Continuing on the notion of gender roles and marriage, Ngozi Adichie incorporates theories of feminist studies of men in regards to masculinity and undoing gender. Aforementioned, Ngozi Adichie states that in Nigeria, we “raise boys to be ‘hard man’, while we raise girls to cater to the needs of men and aspire for marriage” (TEDx Talk 00:11:20-00:14:30). Raising boys to be “hard man” results in the reinforcement of hegemonic masculinity that can manifest through toxic masculinities. Men reject traits of caring to separate themselves from the woman, but that also rejects their ability to openly feel emotions (TEDx Talk 00:11:20-00:00:12:50). Thus, Ngozi Adichie suggests that “the research and critiques of feminist studies of men could be used for a political movement that rebels against the current gender order, but it would need a concerted effort that includes hegemonic men who are willing to give up their dominance” (Lorber 276). An imperative step in accomplishing the paradigm shift includes the cessation of the term ‘emasculation’; as Ngozi Adichie notes, once we rid ourselves of emasculation, a woman’s success does not need to threaten a man (TEDx Talk 00:13:20-00:13:40).

Lastly, Ngozi Adichie uses postmodern feminism to bring our attention to performativity and third-wave feminism to highlight the effects of slut-shaming, victim blaming, and gender roles. Ngozi Adichie recalls an event where she felt imposed to dress in an ugly pantsuit in order to be taken seriously at a business venture, meanwhile she dearly wanted to wear a femininely-styled skirt (TEDx Talk 00:22:30-00:23:15). The performativity reflects a form of gender control; through the storytelling, Ngozi Adichie “ focuses on gendered identities, body displays, and sexualities, showing how they are shaped and manipulated by individuals and can be used to transgress the social order (Lorber 285). In terms of third-wave feminism, Ngozi Adichie uses the feminist theory to combat the cultural ignorance towards the negative impacts of slut-shaming, victim blaming, restricting sexual desire for women, forcing them to hold onto their virginity, and reinforcing gender roles/norms through texts. Specifically, Ngozi questions the cooking gene. It appears that women carry the supposed gene, yet the genius chefs are all male (TEDx Talk 00:19:45-00:20:10). Gender prescribes how we should behave, and “by occupying female subject positions in innovative or contradictory ways, third-wavers unsettle essentialist narratives about dominant men and passive women and shape new identities within the interstices of competing narratives. There is no one way to be a woman. …” (Snyder 309). Women can be sexually liberated, hold positions of power, be valued as a caretaker and be the genius innovator.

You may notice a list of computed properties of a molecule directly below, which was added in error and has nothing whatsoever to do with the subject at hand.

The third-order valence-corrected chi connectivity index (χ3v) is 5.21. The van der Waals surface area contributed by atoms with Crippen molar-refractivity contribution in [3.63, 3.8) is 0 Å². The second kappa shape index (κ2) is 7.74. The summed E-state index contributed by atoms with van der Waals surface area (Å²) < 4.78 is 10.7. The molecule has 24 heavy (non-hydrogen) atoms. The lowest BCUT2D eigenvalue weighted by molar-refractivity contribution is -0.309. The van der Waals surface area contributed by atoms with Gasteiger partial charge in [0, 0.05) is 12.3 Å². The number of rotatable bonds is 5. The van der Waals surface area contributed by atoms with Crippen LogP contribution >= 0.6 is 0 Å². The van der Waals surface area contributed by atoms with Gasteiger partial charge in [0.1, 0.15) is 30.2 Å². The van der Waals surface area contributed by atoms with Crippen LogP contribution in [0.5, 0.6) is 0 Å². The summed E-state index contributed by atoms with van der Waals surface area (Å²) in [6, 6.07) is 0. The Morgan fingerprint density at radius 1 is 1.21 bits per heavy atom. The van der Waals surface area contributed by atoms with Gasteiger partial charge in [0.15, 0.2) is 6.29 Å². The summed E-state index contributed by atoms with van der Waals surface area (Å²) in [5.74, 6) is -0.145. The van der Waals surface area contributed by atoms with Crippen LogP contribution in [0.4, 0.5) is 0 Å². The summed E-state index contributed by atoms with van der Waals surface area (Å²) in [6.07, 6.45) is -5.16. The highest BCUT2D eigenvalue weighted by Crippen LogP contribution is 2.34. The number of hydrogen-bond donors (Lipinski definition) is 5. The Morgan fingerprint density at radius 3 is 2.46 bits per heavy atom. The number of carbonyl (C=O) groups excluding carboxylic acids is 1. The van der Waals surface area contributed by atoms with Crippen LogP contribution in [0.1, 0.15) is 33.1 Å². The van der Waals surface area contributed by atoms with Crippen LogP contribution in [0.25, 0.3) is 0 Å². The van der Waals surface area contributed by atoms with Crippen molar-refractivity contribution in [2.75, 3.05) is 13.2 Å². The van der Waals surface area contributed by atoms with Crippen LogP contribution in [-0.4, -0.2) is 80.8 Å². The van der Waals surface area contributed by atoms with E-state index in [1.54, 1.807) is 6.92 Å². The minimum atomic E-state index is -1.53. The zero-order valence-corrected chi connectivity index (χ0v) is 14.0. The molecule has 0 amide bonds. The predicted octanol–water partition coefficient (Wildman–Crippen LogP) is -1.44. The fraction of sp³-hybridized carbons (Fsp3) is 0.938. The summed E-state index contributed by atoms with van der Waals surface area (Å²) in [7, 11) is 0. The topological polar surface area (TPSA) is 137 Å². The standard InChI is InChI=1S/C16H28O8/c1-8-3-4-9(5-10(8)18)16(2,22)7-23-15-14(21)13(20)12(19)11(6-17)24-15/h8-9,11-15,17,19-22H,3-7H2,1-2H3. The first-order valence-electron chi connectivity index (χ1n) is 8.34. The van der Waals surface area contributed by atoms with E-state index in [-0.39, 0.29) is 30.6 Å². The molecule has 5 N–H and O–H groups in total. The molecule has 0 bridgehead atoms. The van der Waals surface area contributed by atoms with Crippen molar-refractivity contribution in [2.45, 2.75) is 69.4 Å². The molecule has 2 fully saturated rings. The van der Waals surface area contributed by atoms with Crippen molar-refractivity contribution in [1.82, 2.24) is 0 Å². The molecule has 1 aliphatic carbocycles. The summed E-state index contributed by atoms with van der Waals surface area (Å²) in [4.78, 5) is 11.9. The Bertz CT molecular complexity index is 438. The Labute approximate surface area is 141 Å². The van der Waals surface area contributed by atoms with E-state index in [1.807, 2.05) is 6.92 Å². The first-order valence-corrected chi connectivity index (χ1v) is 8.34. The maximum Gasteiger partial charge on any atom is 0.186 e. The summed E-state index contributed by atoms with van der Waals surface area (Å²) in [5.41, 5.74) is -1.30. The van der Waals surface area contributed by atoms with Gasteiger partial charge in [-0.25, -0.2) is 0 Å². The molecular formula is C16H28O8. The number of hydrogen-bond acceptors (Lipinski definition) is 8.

Thus far, notably, Ngozi Adichie has made several contributions to feminist theories in order to emphasize the need for feminism in quotidian life. Although her presented argument is strong, provided with credible evidence, there are a few gaps in her presentation. Ngozi Adichie mentions that “we have evolved, but it seems to [her] that our ideas of gender have not evolved” (TEDx Talks 00:08:42-00:08:52). It is not the statement that becomes problematic, but rather the notion in which she recognizes the evolution of gender ideologies, meanwhile she continues to make her argument through heteronormative examples. As noted throughout the essay, she provides arguments that are based on heterosexual relationships and the binary. As exemplified previously throughout the discourse of the essay, Ngozi Adichie establishes scripts wherein gender impacts the roles of marriage between a man and woman, the concept of virginity versus a man and woman, the success of an individual in the workplace limited by the glass ceiling or encouraged by the glass escalator, or treatment in hotels and bars as a woman alone or accompanied by a man. Although the examples are validated and weigh-in on gender inequalities, they omit the experiences of non-binary gender identifications and dynamics that are not heteronormative.